Jason Lomberg, North American Editor, PSD
Virtually any ‘thing’ that can provide useful data can become part of the IoT. And that about sums up the Internet of Things, which promises to connect every phone, appliance, watch, auto, and anything else that shares information. Hence the IoT’s nom de plume, the Internet of Everything.
The June 2019 issue deals with “IoT + Smart Grid,” and I’d like to highlight two of those pieces, both of which deal with this fabled global network.
Telit's Marco Argenton covers the IoT and power management in “Powering the IoT – Open Standards are Catalysing the Market.”
As a network, the IoT is theoretically “unlimited in its reach and application,” and one of its most critical beneficiaries is the mobile side (or the Mobile IoT). The Mobile IoT refers to 3GPP standards like Narrowband IoT (NB-IoT) and Long-Term Evolution Machine Type Communications (LTE-M) technologies. Mobile IoT technology requires limited bandwidth since it doesn’t transmit continuously, but in small packets on demand.
In turn, this means a longer battery life for the deployed IoT devices like sensors and meters.
In a larger sense, these “battery power-saving capabilities are essential to the effective design and deployment of IoT networks for applications such as asset tracking, the connected city, manufacturing and remote maintenance, smart metering, transport control systems, the connected home, and wearables,” notes Marco.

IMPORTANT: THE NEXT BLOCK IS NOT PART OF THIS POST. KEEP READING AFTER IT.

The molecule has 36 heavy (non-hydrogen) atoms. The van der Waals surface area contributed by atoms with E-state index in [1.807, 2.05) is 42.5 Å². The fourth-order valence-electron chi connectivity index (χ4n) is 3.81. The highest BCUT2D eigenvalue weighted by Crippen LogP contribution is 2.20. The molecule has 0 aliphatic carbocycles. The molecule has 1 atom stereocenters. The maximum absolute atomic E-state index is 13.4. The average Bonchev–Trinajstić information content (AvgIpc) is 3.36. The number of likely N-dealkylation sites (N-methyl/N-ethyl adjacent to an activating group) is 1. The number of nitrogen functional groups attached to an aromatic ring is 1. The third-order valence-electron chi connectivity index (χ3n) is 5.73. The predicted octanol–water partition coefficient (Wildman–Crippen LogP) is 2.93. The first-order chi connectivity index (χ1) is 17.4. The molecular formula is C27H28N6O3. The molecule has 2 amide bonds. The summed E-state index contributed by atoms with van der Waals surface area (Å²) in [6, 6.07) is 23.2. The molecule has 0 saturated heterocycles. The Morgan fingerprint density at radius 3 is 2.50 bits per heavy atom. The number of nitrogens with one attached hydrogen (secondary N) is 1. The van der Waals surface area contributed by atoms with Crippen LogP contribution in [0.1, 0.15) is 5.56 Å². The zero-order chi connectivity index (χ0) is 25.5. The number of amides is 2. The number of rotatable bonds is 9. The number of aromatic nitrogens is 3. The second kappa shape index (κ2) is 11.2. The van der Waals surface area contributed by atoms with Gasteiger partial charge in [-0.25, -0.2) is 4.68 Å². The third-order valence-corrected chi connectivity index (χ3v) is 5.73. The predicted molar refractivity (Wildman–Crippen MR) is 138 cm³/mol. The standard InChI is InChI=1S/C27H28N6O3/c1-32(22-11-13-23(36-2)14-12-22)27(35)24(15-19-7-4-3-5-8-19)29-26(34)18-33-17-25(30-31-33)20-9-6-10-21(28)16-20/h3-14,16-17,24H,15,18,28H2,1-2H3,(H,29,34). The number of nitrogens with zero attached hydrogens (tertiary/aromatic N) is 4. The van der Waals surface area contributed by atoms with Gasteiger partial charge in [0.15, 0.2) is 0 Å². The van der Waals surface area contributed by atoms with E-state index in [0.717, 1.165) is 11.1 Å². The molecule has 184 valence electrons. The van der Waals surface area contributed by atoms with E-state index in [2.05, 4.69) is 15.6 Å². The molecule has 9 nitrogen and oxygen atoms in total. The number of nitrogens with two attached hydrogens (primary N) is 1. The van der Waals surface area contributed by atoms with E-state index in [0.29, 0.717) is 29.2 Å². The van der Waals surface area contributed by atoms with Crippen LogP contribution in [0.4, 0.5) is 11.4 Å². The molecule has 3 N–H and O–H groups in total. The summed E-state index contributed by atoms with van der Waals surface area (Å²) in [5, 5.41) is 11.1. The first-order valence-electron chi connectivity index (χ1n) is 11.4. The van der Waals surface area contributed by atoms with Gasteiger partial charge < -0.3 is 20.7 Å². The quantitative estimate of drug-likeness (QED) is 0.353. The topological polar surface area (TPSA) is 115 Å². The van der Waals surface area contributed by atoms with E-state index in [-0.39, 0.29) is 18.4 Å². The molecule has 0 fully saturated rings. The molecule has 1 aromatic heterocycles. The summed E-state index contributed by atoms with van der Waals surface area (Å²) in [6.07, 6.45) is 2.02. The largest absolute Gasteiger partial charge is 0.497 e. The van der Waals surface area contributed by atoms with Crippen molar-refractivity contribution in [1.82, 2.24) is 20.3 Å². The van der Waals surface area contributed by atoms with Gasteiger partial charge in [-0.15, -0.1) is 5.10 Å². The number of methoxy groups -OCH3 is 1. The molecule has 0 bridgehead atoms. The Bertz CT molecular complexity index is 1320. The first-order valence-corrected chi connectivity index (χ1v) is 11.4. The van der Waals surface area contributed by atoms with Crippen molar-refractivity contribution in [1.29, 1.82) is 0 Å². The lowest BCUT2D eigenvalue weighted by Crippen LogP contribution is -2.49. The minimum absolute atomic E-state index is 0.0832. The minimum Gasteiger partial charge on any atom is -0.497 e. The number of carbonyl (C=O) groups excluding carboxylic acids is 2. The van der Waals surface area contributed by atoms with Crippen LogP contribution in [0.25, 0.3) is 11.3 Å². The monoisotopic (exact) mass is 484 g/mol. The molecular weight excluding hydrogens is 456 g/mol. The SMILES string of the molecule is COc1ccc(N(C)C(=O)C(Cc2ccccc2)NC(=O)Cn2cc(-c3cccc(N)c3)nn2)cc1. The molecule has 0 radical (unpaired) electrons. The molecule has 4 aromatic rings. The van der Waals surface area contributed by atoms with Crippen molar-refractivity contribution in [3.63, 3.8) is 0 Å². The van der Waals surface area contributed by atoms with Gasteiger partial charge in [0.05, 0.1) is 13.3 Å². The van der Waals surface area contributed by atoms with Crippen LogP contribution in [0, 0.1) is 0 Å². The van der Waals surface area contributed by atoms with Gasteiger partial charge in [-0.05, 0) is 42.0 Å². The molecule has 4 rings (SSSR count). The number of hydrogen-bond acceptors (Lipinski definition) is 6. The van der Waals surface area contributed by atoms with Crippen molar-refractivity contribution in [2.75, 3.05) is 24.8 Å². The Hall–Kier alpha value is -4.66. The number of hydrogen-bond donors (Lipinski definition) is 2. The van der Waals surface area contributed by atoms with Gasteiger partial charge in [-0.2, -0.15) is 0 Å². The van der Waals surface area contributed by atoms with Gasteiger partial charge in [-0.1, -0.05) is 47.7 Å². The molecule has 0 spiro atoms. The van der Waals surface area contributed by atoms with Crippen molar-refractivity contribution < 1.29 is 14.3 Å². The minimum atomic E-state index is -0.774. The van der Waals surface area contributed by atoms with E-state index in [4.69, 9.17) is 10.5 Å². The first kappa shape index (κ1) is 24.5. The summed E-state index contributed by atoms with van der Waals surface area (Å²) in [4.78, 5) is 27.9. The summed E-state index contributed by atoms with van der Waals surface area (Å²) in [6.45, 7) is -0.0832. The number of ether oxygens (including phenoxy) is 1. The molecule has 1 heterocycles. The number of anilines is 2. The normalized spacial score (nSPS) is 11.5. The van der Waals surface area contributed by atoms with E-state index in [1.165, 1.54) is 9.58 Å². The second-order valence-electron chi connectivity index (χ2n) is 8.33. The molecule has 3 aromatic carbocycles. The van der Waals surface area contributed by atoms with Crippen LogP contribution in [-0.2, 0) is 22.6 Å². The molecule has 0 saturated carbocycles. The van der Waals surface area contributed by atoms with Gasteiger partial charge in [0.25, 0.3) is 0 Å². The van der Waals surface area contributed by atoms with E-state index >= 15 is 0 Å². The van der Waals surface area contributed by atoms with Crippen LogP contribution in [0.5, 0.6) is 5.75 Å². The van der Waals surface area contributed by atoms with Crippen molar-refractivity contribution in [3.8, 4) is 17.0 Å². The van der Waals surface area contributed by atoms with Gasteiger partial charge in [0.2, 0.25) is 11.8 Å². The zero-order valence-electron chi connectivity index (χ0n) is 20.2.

Florian Haas, with Traco Power Group, takes a slightly different tack, covering “The Challenge of Powering Industrial IoT Applications.”
“The market for industrial IoT applications will continue to expand as more applications evolve, including (home) healthcare, infrastructure, utilities, home automation and smart homes, vehicle, mobility and more,” claims Florian.
And unlike consumer IoT apps, professional IoT functions have to deal with red tape.
“Safety-relevant industrial IoT applications are subject to strict regulations, both, for the engineer and for the components being used,” says Florian.
“This poses a great challenge for developers of industrial IoT applications. The use of certified, reliable and long-term available electronic components is critical, as they are often used in safety and function-critical applications,” he says.
North American Editor, PSD